Manuscript Fragments. Loaned by the Book Restoration and Conservation Co., Kenosha, Wisconsin.
These fragments from the 14th century written in Gothic hand illustrate how early printing emulated the manuscript tradition. Compare the text in the Gutenberg Bible facsimile with these three examples. Note the similarities in format and style.
On occasion, early printers and bookbinders recycled old manuscripts to create bindings for other printed texts. The fragments of manuscript leaves shown here were used as binding materials in the late 18th century and were uncovered during the restoration of the books.
A leaf from a Spanish Choir Book or "Gradual". [S.l.]: s.n., n.d.. Administrative Offices, Golda Meir Library. Manuscript is the gift of Abbey Rents.
Executed by Spanish monks on vellum, this leaf is part of a manuscript believed to have been used in a cathedral at Seville. The rounded letter forms on this leaf are indicative of Iberian manuscript styles during the late medieval and early Renaissance period.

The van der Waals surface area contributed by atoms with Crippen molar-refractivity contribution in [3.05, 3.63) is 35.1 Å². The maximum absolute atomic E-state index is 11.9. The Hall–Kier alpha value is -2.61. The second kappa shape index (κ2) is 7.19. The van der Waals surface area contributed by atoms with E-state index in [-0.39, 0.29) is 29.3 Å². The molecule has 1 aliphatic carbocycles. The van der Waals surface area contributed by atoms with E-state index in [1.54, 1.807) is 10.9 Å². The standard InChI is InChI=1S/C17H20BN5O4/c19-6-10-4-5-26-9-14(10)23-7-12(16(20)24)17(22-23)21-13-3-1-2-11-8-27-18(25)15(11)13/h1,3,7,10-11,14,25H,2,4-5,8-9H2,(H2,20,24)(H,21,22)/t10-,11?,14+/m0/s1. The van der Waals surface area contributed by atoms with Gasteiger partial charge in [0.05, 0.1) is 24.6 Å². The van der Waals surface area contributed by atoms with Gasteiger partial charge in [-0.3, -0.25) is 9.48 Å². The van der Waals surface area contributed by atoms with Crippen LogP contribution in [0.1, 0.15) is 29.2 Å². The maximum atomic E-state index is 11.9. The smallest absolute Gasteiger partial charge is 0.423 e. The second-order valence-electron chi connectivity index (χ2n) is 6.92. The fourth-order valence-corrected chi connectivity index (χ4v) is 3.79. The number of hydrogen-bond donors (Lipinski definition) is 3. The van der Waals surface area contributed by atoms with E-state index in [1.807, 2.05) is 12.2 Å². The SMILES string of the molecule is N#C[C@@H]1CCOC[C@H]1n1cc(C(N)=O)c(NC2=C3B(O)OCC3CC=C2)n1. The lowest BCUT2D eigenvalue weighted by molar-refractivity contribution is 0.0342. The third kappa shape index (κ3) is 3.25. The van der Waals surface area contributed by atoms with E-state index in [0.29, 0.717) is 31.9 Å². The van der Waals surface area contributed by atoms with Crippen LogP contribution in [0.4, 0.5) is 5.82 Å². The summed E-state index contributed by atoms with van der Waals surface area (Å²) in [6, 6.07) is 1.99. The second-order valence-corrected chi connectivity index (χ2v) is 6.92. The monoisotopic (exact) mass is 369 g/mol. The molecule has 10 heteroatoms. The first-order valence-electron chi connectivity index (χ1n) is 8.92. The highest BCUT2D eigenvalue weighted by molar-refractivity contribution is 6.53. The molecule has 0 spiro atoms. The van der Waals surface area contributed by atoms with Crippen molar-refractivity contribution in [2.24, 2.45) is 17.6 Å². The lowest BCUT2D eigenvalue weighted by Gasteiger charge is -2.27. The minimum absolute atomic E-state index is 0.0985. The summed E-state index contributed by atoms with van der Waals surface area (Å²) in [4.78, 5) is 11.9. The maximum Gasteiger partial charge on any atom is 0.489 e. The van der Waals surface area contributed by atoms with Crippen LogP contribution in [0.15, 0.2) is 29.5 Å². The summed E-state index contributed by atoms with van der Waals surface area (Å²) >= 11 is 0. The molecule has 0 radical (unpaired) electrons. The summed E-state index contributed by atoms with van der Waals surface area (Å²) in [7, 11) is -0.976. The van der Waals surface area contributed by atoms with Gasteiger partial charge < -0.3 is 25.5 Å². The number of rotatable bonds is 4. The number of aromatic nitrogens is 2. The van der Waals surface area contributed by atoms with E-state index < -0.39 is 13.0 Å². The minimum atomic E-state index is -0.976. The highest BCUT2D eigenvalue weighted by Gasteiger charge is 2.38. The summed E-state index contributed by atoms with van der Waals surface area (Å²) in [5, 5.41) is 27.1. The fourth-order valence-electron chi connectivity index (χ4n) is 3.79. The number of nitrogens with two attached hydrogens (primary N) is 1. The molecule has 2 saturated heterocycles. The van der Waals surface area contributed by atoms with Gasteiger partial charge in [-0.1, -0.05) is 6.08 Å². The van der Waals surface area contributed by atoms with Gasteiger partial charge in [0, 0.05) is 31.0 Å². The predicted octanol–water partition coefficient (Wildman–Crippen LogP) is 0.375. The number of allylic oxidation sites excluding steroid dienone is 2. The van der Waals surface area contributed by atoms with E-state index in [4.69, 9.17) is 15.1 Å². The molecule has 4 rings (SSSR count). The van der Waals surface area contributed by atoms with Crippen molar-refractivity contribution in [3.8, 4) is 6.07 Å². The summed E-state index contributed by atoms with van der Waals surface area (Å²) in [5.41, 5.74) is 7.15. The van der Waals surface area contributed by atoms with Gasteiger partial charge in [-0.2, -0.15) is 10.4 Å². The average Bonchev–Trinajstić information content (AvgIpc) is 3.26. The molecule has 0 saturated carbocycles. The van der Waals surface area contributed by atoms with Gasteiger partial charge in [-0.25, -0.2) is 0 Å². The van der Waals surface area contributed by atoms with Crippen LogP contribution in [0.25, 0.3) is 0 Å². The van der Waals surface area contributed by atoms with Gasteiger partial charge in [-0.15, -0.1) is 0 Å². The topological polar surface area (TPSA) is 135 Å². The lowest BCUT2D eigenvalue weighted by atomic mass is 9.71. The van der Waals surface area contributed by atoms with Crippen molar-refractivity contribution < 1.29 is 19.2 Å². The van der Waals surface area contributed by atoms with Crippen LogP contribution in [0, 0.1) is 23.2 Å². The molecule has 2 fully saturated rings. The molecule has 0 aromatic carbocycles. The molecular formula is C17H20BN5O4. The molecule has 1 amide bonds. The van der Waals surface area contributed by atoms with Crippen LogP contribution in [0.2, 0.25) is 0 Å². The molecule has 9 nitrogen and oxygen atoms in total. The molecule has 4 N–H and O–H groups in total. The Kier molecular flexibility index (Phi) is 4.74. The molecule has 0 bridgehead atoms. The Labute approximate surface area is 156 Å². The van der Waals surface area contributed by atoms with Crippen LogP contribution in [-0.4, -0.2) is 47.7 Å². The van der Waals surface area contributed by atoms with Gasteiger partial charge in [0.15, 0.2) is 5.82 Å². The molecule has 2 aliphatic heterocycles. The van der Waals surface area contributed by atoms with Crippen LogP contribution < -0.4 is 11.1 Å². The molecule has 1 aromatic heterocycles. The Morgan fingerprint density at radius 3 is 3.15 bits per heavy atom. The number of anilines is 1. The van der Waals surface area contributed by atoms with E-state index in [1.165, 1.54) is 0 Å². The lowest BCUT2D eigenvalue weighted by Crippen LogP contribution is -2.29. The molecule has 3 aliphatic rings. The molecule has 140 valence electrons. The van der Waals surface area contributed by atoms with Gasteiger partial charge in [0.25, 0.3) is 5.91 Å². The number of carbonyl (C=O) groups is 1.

Note the similarities and differences with the gothic and roman typefaces used by books in this exhibit, particularly the roman fonts used in the 1475 Martial and Leto's Romanae historiae printed in 1500.
This leaf contains a section of Psalm 3, translated below:
[Why O Lord], are they multiplied that afflict me? Many are they who
rise up against me. Many say to my soul: There is no salvation in his
God. But thou, O Lord, art my protector, my glory, and the lifter up
of my head. I have cried [to the Lord with my voice: And he hath
heard me from his holy hill.]